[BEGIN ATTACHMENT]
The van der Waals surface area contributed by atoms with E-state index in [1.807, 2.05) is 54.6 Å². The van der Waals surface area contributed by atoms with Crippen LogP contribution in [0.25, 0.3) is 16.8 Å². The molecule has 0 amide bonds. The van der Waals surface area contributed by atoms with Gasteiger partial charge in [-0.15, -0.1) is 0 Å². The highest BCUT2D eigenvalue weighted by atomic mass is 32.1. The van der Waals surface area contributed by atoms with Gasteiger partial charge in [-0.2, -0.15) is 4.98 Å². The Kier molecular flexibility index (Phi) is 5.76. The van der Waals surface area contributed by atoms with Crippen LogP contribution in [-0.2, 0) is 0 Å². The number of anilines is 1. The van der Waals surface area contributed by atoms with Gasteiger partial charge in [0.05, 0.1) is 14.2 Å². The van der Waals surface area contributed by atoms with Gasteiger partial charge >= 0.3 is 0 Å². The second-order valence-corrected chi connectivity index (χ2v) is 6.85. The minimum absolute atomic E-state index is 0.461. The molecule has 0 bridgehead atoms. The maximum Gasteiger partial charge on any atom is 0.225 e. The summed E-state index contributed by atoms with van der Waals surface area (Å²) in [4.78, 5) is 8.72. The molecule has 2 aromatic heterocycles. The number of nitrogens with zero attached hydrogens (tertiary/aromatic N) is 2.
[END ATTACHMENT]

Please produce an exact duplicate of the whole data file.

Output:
The van der Waals surface area contributed by atoms with E-state index in [1.807, 2.05) is 54.6 Å². The van der Waals surface area contributed by atoms with Crippen LogP contribution in [0.25, 0.3) is 16.8 Å². The molecule has 0 amide bonds. The van der Waals surface area contributed by atoms with Gasteiger partial charge in [-0.15, -0.1) is 0 Å². The highest BCUT2D eigenvalue weighted by atomic mass is 32.1. The van der Waals surface area contributed by atoms with Gasteiger partial charge in [-0.2, -0.15) is 4.98 Å². The Kier molecular flexibility index (Phi) is 5.76. The van der Waals surface area contributed by atoms with Crippen LogP contribution in [-0.2, 0) is 0 Å². The number of anilines is 1. The van der Waals surface area contributed by atoms with Gasteiger partial charge in [0.05, 0.1) is 14.2 Å². The van der Waals surface area contributed by atoms with Gasteiger partial charge >= 0.3 is 0 Å². The second-order valence-corrected chi connectivity index (χ2v) is 6.85. The minimum absolute atomic E-state index is 0.461. The molecule has 0 bridgehead atoms. The maximum Gasteiger partial charge on any atom is 0.225 e. The summed E-state index contributed by atoms with van der Waals surface area (Å²) in [4.78, 5) is 8.72. The molecule has 2 aromatic heterocycles. The number of nitrogens with zero attached hydrogens (tertiary/aromatic N) is 2.